Objective: To review the causes, presentation, and therapy of primary generalized and localized symmetrical hypertrichosis in children. Design: Retrospective medical record review. Setting: Academic specialty referral clinic for pediatric dermatological disorders. Patients: Case series of 11 prepubertal male and female patients who had idiopathic hypertrichosis between July 1, 1990, and November 30, 1999. Interventions: None. Main Outcome Measures: Clinical distribution of increased hair growth and types of hair removal methods used. Results: Seven girls and 4 boys, ranging in age from 4 months to 11 years, were evaluated. Four patients showed generalized hypertrichosis. The other 7 patients had localized symmetrical hypertrichosis, representing the subsets of hypertrichosis cubiti, anterior cervical hypertrichosis, posterior cervical hypertrichosis, and faun tail deformity. All patients with generalized hypertrichosis manifested the condition at birth; the age of onset in children with localized symmetrical primary hypertrichosis ranged from birth to 4 years. One girl with generalized hypertrichosis had gingival hyperplasia and the girl with faun tail deformity had bony diastematomyelia with spina bifida occulta. The medical histories and physical examination findings of all of the children were otherwise unremarkable. All patients were referred for diagnostic and therapeutic considerations. Conclusions: Primary hypertrichotic conditions, whether localized or generalized, are rare in pediatric patients and of unknown origin. Although otherwise benign, these disorders may result in cosmetic disfigurement and psychosocial trauma for patients and families. Patients and their families should be adequately advised of the available treatment methods for both temporary and permanent hair removal.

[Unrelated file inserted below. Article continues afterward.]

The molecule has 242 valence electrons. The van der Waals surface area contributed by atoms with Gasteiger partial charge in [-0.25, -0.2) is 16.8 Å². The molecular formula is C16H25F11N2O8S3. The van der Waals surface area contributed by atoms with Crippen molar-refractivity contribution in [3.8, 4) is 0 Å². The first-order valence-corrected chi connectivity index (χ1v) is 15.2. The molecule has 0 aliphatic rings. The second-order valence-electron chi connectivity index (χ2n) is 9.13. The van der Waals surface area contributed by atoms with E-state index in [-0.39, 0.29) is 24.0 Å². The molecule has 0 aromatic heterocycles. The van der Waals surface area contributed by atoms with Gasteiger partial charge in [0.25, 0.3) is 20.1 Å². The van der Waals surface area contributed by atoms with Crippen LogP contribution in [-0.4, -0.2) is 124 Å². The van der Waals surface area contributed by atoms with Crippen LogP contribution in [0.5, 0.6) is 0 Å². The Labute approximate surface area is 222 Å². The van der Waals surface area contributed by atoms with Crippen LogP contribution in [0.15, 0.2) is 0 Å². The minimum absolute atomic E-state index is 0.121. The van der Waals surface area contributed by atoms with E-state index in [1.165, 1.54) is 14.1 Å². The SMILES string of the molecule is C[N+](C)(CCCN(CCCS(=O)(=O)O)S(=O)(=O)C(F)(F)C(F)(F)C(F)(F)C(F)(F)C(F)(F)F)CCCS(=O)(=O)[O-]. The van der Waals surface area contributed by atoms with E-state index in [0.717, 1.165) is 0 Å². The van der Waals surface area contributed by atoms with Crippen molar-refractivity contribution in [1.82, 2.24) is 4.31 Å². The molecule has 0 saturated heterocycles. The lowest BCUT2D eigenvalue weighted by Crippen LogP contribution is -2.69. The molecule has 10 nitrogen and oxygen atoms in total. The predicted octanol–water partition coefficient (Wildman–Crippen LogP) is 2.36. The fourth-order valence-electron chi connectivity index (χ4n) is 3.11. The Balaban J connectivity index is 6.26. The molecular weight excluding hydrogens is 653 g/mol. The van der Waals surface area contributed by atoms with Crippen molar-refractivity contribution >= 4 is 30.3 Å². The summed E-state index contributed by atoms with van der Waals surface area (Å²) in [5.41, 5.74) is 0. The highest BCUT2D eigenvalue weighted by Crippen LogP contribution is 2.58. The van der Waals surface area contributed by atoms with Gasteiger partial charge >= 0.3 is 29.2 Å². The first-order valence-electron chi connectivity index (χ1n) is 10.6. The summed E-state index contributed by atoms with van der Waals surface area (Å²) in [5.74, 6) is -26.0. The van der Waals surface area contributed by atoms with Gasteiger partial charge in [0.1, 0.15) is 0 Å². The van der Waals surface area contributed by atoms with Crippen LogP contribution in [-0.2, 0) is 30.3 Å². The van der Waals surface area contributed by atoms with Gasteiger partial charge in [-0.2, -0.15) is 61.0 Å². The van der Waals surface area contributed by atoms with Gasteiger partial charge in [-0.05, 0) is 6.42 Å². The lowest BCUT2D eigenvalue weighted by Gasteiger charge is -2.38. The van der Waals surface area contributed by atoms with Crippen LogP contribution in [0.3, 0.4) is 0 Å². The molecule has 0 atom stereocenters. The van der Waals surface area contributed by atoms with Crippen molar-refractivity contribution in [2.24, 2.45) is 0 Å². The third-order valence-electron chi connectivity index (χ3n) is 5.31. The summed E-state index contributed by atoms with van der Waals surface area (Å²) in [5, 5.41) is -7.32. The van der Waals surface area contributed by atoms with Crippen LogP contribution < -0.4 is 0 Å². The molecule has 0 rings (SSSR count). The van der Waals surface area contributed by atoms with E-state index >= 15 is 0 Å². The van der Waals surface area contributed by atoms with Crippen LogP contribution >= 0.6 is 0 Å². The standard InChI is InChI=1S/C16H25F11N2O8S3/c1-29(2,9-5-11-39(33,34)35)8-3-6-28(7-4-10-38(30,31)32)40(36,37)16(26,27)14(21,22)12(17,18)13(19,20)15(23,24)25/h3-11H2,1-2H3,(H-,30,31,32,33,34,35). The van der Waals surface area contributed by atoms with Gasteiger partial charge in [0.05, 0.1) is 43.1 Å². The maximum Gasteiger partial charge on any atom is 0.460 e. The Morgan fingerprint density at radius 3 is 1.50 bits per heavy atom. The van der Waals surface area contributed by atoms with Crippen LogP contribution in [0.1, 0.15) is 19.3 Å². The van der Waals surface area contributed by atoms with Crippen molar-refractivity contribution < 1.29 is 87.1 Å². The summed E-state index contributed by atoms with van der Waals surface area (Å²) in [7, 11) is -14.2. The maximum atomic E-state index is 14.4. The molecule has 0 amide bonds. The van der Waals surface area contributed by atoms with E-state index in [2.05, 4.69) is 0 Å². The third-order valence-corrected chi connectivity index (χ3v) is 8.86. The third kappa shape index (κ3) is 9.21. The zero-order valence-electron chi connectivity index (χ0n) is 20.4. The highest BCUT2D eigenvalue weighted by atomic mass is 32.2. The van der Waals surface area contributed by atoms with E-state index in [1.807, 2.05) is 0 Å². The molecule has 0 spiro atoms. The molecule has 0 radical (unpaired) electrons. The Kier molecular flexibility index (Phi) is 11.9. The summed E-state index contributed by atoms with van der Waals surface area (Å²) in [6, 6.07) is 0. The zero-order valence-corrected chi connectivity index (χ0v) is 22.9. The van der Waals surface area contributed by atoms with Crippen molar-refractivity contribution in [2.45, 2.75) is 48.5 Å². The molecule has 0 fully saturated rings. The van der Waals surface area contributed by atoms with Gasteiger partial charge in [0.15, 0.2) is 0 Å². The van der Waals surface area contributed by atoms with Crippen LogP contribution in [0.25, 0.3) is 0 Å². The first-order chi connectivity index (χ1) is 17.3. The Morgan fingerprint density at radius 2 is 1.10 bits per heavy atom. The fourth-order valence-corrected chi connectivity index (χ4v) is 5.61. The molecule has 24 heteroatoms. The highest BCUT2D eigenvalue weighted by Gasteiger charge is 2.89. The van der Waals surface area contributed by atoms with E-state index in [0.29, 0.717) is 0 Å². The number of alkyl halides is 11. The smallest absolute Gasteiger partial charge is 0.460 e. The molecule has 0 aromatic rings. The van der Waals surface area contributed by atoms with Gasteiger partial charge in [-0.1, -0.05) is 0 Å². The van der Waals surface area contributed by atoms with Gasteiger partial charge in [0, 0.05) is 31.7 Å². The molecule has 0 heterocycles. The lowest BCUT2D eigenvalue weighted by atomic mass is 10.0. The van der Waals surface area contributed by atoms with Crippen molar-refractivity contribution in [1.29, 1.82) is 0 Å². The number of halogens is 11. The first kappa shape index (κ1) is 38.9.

|Original language||English (US)|
|Number of pages||8|
|Journal||Archives of dermatology|
|State||Published - Jul 26 2001|
ASJC Scopus subject areas